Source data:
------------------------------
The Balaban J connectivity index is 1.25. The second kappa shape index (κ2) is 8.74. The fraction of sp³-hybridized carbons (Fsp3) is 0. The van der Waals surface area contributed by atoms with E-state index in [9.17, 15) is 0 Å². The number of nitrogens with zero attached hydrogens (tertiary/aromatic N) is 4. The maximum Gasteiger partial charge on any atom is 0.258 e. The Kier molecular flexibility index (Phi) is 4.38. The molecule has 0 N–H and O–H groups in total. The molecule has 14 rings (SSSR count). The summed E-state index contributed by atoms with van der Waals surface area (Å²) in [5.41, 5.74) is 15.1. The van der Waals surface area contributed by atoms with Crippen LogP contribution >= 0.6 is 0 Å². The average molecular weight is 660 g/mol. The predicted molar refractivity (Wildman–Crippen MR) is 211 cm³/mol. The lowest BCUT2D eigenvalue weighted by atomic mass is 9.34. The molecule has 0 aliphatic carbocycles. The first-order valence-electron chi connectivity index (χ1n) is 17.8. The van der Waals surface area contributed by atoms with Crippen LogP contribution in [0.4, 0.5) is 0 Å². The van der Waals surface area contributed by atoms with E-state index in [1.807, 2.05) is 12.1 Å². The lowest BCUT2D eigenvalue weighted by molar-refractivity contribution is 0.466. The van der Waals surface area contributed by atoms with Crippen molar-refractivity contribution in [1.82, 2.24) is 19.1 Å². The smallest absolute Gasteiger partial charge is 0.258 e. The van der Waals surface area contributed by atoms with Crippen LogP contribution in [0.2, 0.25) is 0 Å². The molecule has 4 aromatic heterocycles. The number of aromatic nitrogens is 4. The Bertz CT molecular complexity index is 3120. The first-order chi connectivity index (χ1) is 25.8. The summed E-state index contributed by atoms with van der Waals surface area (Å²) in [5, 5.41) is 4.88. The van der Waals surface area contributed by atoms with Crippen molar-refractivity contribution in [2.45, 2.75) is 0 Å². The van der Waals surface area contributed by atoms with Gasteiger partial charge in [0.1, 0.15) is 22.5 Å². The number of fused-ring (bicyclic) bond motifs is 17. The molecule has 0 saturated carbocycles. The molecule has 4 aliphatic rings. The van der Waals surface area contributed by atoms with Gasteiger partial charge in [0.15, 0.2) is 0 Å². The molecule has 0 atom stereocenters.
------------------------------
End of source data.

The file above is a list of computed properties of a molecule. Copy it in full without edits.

The Balaban J connectivity index is 1.25. The second kappa shape index (κ2) is 8.74. The fraction of sp³-hybridized carbons (Fsp3) is 0. The van der Waals surface area contributed by atoms with E-state index in [9.17, 15) is 0 Å². The number of nitrogens with zero attached hydrogens (tertiary/aromatic N) is 4. The maximum Gasteiger partial charge on any atom is 0.258 e. The Kier molecular flexibility index (Phi) is 4.38. The molecule has 0 N–H and O–H groups in total. The molecule has 14 rings (SSSR count). The summed E-state index contributed by atoms with van der Waals surface area (Å²) in [5.41, 5.74) is 15.1. The van der Waals surface area contributed by atoms with Crippen LogP contribution >= 0.6 is 0 Å². The average molecular weight is 660 g/mol. The predicted molar refractivity (Wildman–Crippen MR) is 211 cm³/mol. The lowest BCUT2D eigenvalue weighted by atomic mass is 9.34. The molecule has 0 aliphatic carbocycles. The first-order valence-electron chi connectivity index (χ1n) is 17.8. The van der Waals surface area contributed by atoms with Crippen LogP contribution in [0.4, 0.5) is 0 Å². The van der Waals surface area contributed by atoms with E-state index in [1.807, 2.05) is 12.1 Å². The lowest BCUT2D eigenvalue weighted by molar-refractivity contribution is 0.466. The van der Waals surface area contributed by atoms with Crippen molar-refractivity contribution in [1.82, 2.24) is 19.1 Å². The smallest absolute Gasteiger partial charge is 0.258 e. The van der Waals surface area contributed by atoms with Crippen LogP contribution in [0.2, 0.25) is 0 Å². The molecule has 4 aromatic heterocycles. The number of aromatic nitrogens is 4. The Bertz CT molecular complexity index is 3120. The first-order chi connectivity index (χ1) is 25.8. The summed E-state index contributed by atoms with van der Waals surface area (Å²) in [5, 5.41) is 4.88. The van der Waals surface area contributed by atoms with Crippen molar-refractivity contribution in [2.45, 2.75) is 0 Å². The van der Waals surface area contributed by atoms with Gasteiger partial charge in [0.1, 0.15) is 22.5 Å². The number of fused-ring (bicyclic) bond motifs is 17. The molecule has 0 saturated carbocycles. The molecule has 4 aliphatic rings. The van der Waals surface area contributed by atoms with Gasteiger partial charge in [0.15, 0.2) is 0 Å². The molecule has 0 atom stereocenters.